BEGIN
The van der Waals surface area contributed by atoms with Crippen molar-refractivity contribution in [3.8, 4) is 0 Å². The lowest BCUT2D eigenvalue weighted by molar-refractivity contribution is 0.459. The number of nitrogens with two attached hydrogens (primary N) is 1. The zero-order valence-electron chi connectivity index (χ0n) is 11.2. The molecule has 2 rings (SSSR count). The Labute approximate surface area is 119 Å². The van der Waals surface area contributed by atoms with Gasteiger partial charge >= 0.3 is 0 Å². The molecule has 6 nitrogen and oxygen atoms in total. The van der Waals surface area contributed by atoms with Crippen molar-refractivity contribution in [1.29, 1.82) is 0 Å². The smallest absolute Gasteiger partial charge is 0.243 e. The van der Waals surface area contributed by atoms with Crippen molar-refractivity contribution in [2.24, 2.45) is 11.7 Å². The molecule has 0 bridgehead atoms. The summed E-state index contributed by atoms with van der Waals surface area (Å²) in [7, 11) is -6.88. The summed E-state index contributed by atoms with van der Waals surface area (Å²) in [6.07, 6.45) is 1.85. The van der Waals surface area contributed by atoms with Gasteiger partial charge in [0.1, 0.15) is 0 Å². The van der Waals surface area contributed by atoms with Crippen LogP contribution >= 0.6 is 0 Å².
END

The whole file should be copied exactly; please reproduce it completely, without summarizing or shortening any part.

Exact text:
The van der Waals surface area contributed by atoms with Crippen molar-refractivity contribution in [3.8, 4) is 0 Å². The lowest BCUT2D eigenvalue weighted by molar-refractivity contribution is 0.459. The number of nitrogens with two attached hydrogens (primary N) is 1. The zero-order valence-electron chi connectivity index (χ0n) is 11.2. The molecule has 2 rings (SSSR count). The Labute approximate surface area is 119 Å². The van der Waals surface area contributed by atoms with Gasteiger partial charge >= 0.3 is 0 Å². The molecule has 6 nitrogen and oxygen atoms in total. The van der Waals surface area contributed by atoms with Crippen molar-refractivity contribution in [1.29, 1.82) is 0 Å². The smallest absolute Gasteiger partial charge is 0.243 e. The van der Waals surface area contributed by atoms with Crippen molar-refractivity contribution in [2.24, 2.45) is 11.7 Å². The molecule has 0 bridgehead atoms. The summed E-state index contributed by atoms with van der Waals surface area (Å²) in [7, 11) is -6.88. The summed E-state index contributed by atoms with van der Waals surface area (Å²) in [6.07, 6.45) is 1.85. The van der Waals surface area contributed by atoms with Gasteiger partial charge in [0.1, 0.15) is 0 Å². The van der Waals surface area contributed by atoms with Crippen LogP contribution >= 0.6 is 0 Å².